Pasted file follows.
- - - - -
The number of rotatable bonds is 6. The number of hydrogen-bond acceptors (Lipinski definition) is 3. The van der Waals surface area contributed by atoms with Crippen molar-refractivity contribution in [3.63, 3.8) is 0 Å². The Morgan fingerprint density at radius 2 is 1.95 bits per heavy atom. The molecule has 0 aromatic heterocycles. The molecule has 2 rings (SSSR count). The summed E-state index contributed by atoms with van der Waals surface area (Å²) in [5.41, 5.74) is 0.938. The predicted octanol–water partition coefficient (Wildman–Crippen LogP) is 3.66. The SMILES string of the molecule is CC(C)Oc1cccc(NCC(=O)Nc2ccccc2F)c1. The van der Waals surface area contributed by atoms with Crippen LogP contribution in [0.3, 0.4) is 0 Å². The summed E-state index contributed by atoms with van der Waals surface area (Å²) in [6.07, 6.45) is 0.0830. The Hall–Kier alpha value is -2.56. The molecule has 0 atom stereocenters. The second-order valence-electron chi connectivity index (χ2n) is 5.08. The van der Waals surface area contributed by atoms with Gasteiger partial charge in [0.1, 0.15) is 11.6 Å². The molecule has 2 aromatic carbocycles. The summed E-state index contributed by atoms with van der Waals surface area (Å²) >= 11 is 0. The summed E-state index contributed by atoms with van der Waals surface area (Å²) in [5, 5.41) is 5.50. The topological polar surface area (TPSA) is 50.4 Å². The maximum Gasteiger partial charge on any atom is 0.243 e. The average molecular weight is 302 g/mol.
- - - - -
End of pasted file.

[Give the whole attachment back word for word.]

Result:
The number of rotatable bonds is 6. The number of hydrogen-bond acceptors (Lipinski definition) is 3. The van der Waals surface area contributed by atoms with Crippen molar-refractivity contribution in [3.63, 3.8) is 0 Å². The Morgan fingerprint density at radius 2 is 1.95 bits per heavy atom. The molecule has 0 aromatic heterocycles. The molecule has 2 rings (SSSR count). The summed E-state index contributed by atoms with van der Waals surface area (Å²) in [5.41, 5.74) is 0.938. The predicted octanol–water partition coefficient (Wildman–Crippen LogP) is 3.66. The SMILES string of the molecule is CC(C)Oc1cccc(NCC(=O)Nc2ccccc2F)c1. The van der Waals surface area contributed by atoms with Crippen LogP contribution in [0.3, 0.4) is 0 Å². The summed E-state index contributed by atoms with van der Waals surface area (Å²) in [6.07, 6.45) is 0.0830. The Hall–Kier alpha value is -2.56. The molecule has 0 atom stereocenters. The second-order valence-electron chi connectivity index (χ2n) is 5.08. The van der Waals surface area contributed by atoms with Gasteiger partial charge in [0.1, 0.15) is 11.6 Å². The molecule has 2 aromatic carbocycles. The summed E-state index contributed by atoms with van der Waals surface area (Å²) >= 11 is 0. The summed E-state index contributed by atoms with van der Waals surface area (Å²) in [5, 5.41) is 5.50. The topological polar surface area (TPSA) is 50.4 Å². The maximum Gasteiger partial charge on any atom is 0.243 e. The average molecular weight is 302 g/mol.